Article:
Archduchess Maria Josepha of Austria (Maria Josepha Gabriela Johanna Antonia Anna), the twelfth child of Maria Theresa I, Holy Roman Empress and Francis of Lorraine, was born on 19 March 1751 in Hofburg Palace in Vienna, Austria.
The Archduchess, who was described as “delightfully pretty, pliant by nature” in Marie Antoinette, The Journey by Antonia Fraser, would have a short life, but she did survive past infancy unlike many of her other siblings.
Maria Theresa had initially planned to marry Maria Josepha’s older sister, Archduchess Maria Amalia to the son of King Charles II of Spain, Ferdinand of Naples and Sicily; however, the five year age difference between Maria Amalia and Ferdinand resulted in an objection by the King of Spain. Therefore, Maria Theresa elected to marry off Maria Josepha to Ferdinand since they were the same age.
This union would never come to fruition, as Maria Josepha’s biggest fear became a reality. She was afraid of dying from smallpox just like her older sister Archduchess Maria Johanna Gabriela only a few years before the arrangement of her, Maria Josepha, marriage to Ferdinand.
Maria Josepha had been encouraged to visit the (improperly sealed) crypt of her deceased sister-in-law of the same name before making her trip to marry Ferdinand. Some believe that it was on this visit that she contracted the deadly disease, but studies have shown that it was not the case. It takes about a week for the illness to begin showing symptoms, and it was only two days after her visit to the tomb that she developed the smallpox rash making it impossible for her to have been infected during her visit.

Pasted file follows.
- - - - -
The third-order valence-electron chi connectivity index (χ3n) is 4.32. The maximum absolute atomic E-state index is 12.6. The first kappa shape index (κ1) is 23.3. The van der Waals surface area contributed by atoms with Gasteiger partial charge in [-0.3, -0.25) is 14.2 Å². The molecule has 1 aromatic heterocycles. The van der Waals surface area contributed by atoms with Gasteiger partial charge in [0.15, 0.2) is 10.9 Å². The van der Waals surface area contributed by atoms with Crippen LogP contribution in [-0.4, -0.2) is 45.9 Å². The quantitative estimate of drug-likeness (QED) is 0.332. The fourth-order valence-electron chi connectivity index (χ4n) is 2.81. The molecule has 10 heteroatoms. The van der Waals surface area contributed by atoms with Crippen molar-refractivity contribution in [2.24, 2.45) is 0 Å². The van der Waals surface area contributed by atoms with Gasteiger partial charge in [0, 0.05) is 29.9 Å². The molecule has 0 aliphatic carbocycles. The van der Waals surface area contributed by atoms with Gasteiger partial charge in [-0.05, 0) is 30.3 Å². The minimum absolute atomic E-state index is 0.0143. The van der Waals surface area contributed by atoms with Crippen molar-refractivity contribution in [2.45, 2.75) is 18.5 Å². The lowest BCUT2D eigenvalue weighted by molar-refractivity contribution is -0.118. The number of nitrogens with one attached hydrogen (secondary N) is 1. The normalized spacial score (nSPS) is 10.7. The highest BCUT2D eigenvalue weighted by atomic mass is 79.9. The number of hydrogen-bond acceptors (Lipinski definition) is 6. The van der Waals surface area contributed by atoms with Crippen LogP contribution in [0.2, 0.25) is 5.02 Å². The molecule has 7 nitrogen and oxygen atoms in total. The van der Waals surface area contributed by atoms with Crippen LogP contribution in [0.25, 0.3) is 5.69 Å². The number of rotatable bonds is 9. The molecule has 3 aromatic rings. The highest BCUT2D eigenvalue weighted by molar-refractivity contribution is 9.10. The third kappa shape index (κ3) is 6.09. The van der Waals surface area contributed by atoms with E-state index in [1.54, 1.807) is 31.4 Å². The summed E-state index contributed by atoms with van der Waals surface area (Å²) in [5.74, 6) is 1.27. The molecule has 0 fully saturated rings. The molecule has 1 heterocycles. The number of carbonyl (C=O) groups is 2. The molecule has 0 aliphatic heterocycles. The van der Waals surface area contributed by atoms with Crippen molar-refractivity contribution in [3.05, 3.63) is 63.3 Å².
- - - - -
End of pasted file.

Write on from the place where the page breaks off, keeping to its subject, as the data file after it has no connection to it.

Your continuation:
On the day that she was due to begin her travels across the Alps to Ferdinand in 1767, she, too, fell victim to smallpox and died at just 16-years-old. She was buried in Vienna in a vault at the Imperial Crypt Vaults of the Imperial Crypt.
After Maria Josepha’s untimely death, Maria Theresa then chose to marry off one of her other daughters, (the third) Archduchess Maria Carolina to Ferdinand. She would go on to become the Queen of Naples and Sicily through this union.
Today is 224 years after Marie Antoinnette’s death by the guillotine.
Let’s honour her by publishing her sad story on this Royal Women site!
Don’t worry, there’s an article coming on her birthday for the Maria Theresa year! 🙂
Yay! So excited for that! You have a fan here in South America, Paraguay!